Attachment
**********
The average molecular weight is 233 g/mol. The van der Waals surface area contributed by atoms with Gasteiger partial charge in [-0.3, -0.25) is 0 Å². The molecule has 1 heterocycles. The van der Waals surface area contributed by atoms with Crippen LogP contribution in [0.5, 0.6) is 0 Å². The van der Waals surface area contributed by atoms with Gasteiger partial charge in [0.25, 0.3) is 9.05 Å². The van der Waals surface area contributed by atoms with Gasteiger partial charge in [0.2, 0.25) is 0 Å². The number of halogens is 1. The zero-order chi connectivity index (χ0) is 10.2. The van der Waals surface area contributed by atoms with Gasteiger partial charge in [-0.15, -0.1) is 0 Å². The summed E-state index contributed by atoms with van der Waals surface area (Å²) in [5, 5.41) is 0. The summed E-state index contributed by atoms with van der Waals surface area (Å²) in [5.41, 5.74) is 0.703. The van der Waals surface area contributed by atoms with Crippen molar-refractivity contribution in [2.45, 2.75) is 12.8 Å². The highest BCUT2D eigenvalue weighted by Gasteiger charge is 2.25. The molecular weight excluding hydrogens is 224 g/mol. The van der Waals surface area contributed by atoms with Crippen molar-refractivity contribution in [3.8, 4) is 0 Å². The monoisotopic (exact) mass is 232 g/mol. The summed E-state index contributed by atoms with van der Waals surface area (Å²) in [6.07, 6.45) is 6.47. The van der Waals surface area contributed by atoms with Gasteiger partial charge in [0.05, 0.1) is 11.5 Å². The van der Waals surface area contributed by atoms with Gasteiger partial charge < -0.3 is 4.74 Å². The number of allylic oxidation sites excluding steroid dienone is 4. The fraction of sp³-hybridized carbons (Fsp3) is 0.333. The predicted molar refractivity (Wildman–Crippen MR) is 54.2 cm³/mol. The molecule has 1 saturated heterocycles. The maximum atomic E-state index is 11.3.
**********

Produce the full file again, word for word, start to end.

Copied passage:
The average molecular weight is 233 g/mol. The van der Waals surface area contributed by atoms with Gasteiger partial charge in [-0.3, -0.25) is 0 Å². The molecule has 1 heterocycles. The van der Waals surface area contributed by atoms with Crippen LogP contribution in [0.5, 0.6) is 0 Å². The van der Waals surface area contributed by atoms with Gasteiger partial charge in [0.25, 0.3) is 9.05 Å². The van der Waals surface area contributed by atoms with Gasteiger partial charge in [0.2, 0.25) is 0 Å². The number of halogens is 1. The zero-order chi connectivity index (χ0) is 10.2. The van der Waals surface area contributed by atoms with Gasteiger partial charge in [-0.15, -0.1) is 0 Å². The summed E-state index contributed by atoms with van der Waals surface area (Å²) in [5, 5.41) is 0. The summed E-state index contributed by atoms with van der Waals surface area (Å²) in [5.41, 5.74) is 0.703. The van der Waals surface area contributed by atoms with Crippen molar-refractivity contribution in [2.45, 2.75) is 12.8 Å². The highest BCUT2D eigenvalue weighted by Gasteiger charge is 2.25. The molecular weight excluding hydrogens is 224 g/mol. The van der Waals surface area contributed by atoms with Crippen molar-refractivity contribution in [3.8, 4) is 0 Å². The monoisotopic (exact) mass is 232 g/mol. The summed E-state index contributed by atoms with van der Waals surface area (Å²) in [6.07, 6.45) is 6.47. The van der Waals surface area contributed by atoms with Gasteiger partial charge in [0.05, 0.1) is 11.5 Å². The van der Waals surface area contributed by atoms with Gasteiger partial charge < -0.3 is 4.74 Å². The number of allylic oxidation sites excluding steroid dienone is 4. The fraction of sp³-hybridized carbons (Fsp3) is 0.333. The predicted molar refractivity (Wildman–Crippen MR) is 54.2 cm³/mol. The molecule has 1 saturated heterocycles. The maximum atomic E-state index is 11.3.